- Other epidemiological research, including work done in Australia, suggests that primary occurrences of neural tube defects may also be prevented by folic acid either as a supplement or in the diet.
- This has been confirmed in a randomised controlled trial from Hungary, which found that a multivitamin supplement containing 800mcg folic acid was effective in reducing the occurrence of neural tube defects in first births.
Extract from NHMRC Publication
Whilst 800 mcg of folic acid may help prevent neural tube defects and Down Syndrome in Northern Europe where the Ultra violet (UV) radiation is low. In Australia, and other high UV countries this may not be adequate to protect against Neurodevelopmental disorders. There is evidence to suggest that white skinned people are more prone to folic acid being destroyed in subcutaneous tissues by UV. That's one reason why indigenous people in high UV regions of the world are dark skinned, as the melanin pigment effectively filters UV and affords protection against folic acid being destroyed.
Normal brain development and function depend on the active transport of folate across the blood-brain barrier. A study reported on the clinical and metabolic findings among five children with normal Neurodevelopmental progress during the first four to six months followed by the acquisition of marked irritability, decelerating head growth, psychomotor retardation, cerebellar ataxia, dyskinesias, pyramidal signs in the lower limbs and occasional seizures. After the age of six years the two oldest patients also manifested a central visual disorder. Known disorders had been ruled out by extensive investigations. Despite normal folate levels in serum and red blood cells with normal homocysteine, analysis of Cerebro Spinal Fluid suggested disturbed transport of folate across the blood-brain barrier.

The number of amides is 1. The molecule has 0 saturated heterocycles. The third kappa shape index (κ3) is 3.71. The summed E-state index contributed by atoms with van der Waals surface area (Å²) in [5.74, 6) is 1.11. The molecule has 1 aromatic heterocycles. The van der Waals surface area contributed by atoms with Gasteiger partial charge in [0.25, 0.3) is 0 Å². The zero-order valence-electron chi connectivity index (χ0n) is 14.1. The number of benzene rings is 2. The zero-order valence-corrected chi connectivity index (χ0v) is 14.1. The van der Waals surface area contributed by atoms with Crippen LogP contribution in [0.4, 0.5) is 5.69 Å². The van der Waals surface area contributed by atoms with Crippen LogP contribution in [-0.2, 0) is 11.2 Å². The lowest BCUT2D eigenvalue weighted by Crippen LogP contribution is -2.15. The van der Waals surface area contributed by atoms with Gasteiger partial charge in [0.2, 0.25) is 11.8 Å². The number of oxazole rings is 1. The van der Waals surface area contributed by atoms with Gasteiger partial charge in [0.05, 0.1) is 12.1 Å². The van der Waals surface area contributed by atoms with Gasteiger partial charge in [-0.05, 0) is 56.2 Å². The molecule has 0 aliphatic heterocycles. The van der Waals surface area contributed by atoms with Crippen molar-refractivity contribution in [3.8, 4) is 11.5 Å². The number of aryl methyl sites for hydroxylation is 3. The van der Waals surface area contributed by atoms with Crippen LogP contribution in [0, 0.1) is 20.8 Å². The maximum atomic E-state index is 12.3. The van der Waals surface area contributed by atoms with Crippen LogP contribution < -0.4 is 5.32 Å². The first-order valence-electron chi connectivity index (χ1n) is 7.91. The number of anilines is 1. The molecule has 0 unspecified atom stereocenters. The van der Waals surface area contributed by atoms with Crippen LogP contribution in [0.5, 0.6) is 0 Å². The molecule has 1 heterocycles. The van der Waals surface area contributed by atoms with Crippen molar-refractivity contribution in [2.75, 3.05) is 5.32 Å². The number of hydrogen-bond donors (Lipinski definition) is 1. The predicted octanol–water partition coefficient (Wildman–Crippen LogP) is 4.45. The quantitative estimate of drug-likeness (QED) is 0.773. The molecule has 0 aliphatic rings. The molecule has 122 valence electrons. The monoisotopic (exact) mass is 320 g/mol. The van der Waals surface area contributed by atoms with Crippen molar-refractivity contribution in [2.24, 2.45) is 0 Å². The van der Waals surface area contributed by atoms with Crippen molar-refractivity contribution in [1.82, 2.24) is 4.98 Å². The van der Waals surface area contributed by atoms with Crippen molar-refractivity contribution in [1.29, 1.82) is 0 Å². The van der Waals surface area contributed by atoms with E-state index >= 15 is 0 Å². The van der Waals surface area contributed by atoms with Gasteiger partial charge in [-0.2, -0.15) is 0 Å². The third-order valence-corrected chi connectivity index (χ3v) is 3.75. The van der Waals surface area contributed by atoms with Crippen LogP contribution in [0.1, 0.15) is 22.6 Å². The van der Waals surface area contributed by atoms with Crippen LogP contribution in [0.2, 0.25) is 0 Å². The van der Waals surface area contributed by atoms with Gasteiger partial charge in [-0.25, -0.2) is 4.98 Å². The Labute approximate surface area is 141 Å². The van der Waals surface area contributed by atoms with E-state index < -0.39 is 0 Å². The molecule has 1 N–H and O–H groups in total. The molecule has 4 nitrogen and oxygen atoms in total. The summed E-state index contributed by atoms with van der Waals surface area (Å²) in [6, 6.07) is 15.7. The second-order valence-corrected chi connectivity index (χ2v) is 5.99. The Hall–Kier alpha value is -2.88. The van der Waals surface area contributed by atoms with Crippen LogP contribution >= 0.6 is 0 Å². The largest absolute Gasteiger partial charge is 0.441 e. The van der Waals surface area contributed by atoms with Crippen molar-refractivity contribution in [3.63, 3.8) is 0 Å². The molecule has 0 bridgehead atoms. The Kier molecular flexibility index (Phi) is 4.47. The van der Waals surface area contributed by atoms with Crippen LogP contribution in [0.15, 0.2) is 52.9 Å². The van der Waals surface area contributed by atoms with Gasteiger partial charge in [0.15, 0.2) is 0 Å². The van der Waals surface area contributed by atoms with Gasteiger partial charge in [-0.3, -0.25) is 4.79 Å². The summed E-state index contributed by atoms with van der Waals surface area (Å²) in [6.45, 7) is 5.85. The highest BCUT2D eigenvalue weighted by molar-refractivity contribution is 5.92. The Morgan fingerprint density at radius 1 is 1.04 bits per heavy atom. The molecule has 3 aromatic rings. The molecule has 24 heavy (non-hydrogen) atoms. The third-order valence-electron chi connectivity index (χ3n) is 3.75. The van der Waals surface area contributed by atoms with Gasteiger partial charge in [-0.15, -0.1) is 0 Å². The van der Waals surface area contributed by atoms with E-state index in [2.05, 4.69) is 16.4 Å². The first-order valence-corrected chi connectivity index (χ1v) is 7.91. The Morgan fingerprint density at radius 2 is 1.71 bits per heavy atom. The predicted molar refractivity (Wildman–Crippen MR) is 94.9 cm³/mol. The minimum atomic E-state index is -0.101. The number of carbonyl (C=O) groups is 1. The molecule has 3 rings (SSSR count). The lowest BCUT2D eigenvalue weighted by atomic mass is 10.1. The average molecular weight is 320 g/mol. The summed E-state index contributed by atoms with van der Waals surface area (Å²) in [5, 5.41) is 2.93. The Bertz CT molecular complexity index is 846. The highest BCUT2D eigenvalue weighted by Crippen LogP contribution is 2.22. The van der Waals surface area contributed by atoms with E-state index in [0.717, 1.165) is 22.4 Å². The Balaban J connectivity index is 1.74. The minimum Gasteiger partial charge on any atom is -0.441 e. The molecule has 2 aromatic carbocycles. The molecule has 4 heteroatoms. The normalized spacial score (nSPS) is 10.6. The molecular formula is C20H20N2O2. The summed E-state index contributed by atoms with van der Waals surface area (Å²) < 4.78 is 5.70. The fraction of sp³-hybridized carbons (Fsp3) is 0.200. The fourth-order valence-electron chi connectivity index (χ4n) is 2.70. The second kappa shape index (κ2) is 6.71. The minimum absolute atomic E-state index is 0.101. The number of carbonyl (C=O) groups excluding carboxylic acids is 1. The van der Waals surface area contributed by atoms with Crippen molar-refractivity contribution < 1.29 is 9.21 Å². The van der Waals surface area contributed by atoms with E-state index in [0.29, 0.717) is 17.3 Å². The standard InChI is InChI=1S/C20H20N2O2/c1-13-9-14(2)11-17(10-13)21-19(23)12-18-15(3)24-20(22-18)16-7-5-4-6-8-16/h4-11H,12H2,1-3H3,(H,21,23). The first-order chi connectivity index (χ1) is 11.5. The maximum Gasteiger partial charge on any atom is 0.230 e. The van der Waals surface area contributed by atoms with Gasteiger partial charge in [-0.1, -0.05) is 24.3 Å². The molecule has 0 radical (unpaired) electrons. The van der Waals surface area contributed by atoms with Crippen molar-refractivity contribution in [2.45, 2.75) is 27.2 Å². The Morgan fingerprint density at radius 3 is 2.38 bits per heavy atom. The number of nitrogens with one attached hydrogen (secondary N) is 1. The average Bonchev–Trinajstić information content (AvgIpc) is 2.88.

Oral treatment with folinic acid resulted in clinical improvements.
Little, J., Epidemiology of Neurodevelopmental disorders in children. Prostaglandins Leukot Essent Fatty Acids, 2000. 63(1-2): p. 11-20.
This study and others like it supports our contention that normal methylation (involving Vit B12 and Folate) is vitally important for the prevention and treatment of Neurodevelopmental disorders including Autism.
Monitoring is carried out through review consultations, ongoing reassessment of progress and progressive implementation of Biomedical, Nutritional, ABA, Speech therapy and Neurotherapy.
Autistic children can have varying degrees of language impairment. The clinic provides state of the art remote WEB or clinic based language and maths learning programs specifically designed for children with difficulties. See our web pages on Learning difficulties, Central Auditory Processing Disorder and Visual processing difficulties